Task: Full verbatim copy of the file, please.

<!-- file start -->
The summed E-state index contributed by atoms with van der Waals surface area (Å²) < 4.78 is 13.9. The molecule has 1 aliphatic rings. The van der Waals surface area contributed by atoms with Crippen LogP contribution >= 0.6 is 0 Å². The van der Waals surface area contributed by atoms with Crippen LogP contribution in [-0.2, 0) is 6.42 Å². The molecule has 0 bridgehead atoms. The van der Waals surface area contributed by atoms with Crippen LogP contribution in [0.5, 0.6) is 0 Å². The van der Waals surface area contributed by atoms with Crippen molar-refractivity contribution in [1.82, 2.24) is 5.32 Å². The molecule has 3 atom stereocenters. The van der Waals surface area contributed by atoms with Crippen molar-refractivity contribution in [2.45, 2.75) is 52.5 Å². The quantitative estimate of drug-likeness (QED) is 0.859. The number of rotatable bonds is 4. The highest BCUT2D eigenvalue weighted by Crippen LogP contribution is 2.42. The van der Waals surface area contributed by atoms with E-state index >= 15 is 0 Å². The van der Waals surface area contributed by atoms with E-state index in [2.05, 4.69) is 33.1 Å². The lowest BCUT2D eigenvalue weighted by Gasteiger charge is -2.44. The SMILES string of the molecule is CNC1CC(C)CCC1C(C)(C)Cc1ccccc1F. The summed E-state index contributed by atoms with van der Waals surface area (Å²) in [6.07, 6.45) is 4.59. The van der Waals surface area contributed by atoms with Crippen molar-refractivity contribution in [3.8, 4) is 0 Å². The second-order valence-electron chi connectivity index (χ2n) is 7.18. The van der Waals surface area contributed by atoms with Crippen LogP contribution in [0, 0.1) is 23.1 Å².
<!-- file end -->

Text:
The summed E-state index contributed by atoms with van der Waals surface area (Å²) < 4.78 is 13.9. The molecule has 1 aliphatic rings. The van der Waals surface area contributed by atoms with Crippen LogP contribution >= 0.6 is 0 Å². The van der Waals surface area contributed by atoms with Crippen LogP contribution in [-0.2, 0) is 6.42 Å². The molecule has 0 bridgehead atoms. The van der Waals surface area contributed by atoms with Crippen LogP contribution in [0.5, 0.6) is 0 Å². The van der Waals surface area contributed by atoms with Crippen molar-refractivity contribution in [1.82, 2.24) is 5.32 Å². The molecule has 3 atom stereocenters. The van der Waals surface area contributed by atoms with Crippen molar-refractivity contribution in [2.45, 2.75) is 52.5 Å². The quantitative estimate of drug-likeness (QED) is 0.859. The number of rotatable bonds is 4. The highest BCUT2D eigenvalue weighted by Crippen LogP contribution is 2.42. The van der Waals surface area contributed by atoms with E-state index >= 15 is 0 Å². The van der Waals surface area contributed by atoms with E-state index in [2.05, 4.69) is 33.1 Å². The lowest BCUT2D eigenvalue weighted by Gasteiger charge is -2.44. The SMILES string of the molecule is CNC1CC(C)CCC1C(C)(C)Cc1ccccc1F. The summed E-state index contributed by atoms with van der Waals surface area (Å²) in [6.07, 6.45) is 4.59. The van der Waals surface area contributed by atoms with Crippen molar-refractivity contribution in [3.8, 4) is 0 Å². The second-order valence-electron chi connectivity index (χ2n) is 7.18. The van der Waals surface area contributed by atoms with Crippen LogP contribution in [0, 0.1) is 23.1 Å².